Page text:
Elaine Murphy and Richard Blakemore, The British Civil Wars at Sea 1638-1653, Boydell, 2018. 225p. $115 (Hardcover) ISBN: 1783272295
By Sam McLean
In this book, Elaine Murphy and Richard Blakemore come together on their shared topics of British maritime/naval history. The authors state that they have three main goals in this book. First, to fill a gap, and write a needed survey history of the British Civil Wars at Sea. Second, to assess how maritime activity influenced the conflicts, and also investigate the influence of the civil wars on naval and imperial history. This book is much more than an expansion to Elaine Murphy’s excellent Ireland and the War at Sea 1641-1653, it is a shining example of the good works that can happen when scholars who mesh well, work together.
The first chapter is a broad overview of maritime warfare during the period, while the rest of chapter are divided as follows: the Outbreak of War, the War at Sea 1642-1646, Parliament’s Navy 1642-1646, Royalist, Confederate and Scottish Naval Efforts 1642-1653, Revolution 1647-1649, and Conquest, 1649-1653. The prose/writing is excellent, clear and straight-forward. The authors have accomplished exactly what they set out to do- that is to create a solid, well-rendered survey history on a neglected subject. Primary sources are used extensively and effectively throughout the book, and the secondary sources that they’ve referenced and incorporated demonstrate they have an excellent grasp of recent scholarship. The book is well structured so as to accommodate both the chronological divisions and the complexity of the conflicts. It’s clearly printed and the appendices are excellent, and from a usability point of view, I very much appreciate that they used footnotes rather than endnotes.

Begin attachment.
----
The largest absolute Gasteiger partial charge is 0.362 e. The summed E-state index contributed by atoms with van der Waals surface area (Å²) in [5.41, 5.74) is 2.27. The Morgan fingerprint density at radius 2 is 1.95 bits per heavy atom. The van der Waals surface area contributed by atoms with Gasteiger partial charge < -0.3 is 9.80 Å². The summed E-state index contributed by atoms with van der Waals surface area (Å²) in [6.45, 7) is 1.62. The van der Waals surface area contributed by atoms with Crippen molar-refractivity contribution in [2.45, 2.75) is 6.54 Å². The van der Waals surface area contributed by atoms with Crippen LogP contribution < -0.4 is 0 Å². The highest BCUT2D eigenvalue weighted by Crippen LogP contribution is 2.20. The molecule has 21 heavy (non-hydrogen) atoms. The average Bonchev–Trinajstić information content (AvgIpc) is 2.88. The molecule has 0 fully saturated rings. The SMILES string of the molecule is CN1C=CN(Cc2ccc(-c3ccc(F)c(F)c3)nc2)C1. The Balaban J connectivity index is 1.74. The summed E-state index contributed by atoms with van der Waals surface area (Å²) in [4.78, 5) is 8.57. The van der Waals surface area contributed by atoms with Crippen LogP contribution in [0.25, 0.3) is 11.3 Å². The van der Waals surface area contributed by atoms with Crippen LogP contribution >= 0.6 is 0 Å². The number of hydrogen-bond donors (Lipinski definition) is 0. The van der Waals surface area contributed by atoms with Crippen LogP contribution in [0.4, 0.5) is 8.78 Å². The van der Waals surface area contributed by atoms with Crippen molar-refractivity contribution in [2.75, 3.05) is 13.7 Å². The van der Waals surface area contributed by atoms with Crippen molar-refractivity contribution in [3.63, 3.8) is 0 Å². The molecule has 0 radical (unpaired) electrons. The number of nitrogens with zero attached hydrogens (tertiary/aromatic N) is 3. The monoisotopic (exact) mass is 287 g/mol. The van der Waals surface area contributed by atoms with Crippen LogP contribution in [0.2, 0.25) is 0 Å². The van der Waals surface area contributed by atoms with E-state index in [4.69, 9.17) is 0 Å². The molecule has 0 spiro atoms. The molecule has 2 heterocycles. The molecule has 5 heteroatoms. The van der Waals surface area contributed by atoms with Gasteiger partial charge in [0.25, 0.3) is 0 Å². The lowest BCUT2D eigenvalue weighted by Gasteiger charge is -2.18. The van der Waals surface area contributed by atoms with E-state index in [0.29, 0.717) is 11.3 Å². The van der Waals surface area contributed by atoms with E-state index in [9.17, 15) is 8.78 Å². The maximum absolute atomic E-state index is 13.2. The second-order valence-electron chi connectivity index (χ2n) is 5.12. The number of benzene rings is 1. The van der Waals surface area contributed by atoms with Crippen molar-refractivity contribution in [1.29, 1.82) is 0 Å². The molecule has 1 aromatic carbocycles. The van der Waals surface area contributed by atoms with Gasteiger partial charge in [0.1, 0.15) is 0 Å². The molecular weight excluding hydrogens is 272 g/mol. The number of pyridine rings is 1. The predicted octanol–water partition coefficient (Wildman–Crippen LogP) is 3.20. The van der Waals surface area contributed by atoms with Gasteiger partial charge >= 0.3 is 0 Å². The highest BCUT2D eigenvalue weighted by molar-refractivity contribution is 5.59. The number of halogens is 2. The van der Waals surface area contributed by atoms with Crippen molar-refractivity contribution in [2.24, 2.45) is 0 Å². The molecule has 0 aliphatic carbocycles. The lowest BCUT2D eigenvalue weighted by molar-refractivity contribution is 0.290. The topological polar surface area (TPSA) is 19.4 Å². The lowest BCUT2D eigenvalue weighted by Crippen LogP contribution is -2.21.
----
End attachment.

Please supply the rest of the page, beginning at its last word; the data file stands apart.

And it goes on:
Although this is generally an excellent book, I do have some small criticisms. First, I would have placed the appendix containing the timeline for the British Civil Wars at the beginning, rather than at the end. This may be unorthodox, but frankly, it would be very useful readers who are unfamiliar with the chronology. Also, it would have been useful if the appendix which provided some statistics and details for the Commonwealth/Parliamentarian naval forces also provided similar statistics for the other naval forces. More importantly, I wish that there had been an extended literature review/theory/methodology section. Murphy and Blakemore did mention how military historians have even recently treated naval warfare as a minor or inconsequential aspect of the civil wars. They also briefly explore the factors that may have contributed to why the maritime aspects of the civil wars have not received as much attention that they should have. Further, they mention that the previous book-length treatment of the subject is out of print (and flawed anyways), and how some scholarship such as PhD theses haven’t been published.
In terms of theory, the discussion is limited to a mention of the ‘Fiscal-Military/Fiscal-Naval State’ framework which has recently been dominant. The authors haven’t neglected to mention anything important, but I believe that this book would benefit from a more robust discussion of the historiographical and theoretical contexts. For example, analysis of the flaws of the previous monograph would provide a basis to evaluate how this book addressed them. Likewise, several paragraphs on the theoretical frameworks that did- or did not- influence this book would be extremely useful for future readers who may not be aware of the current theoretical contexts.
Despite those concerns, I very strongly recommend this book for anybody studying the British civil wars, or maritime history, and this book should be in every library. I hope this leads to more collaborations between the authors, as they do excellent work together.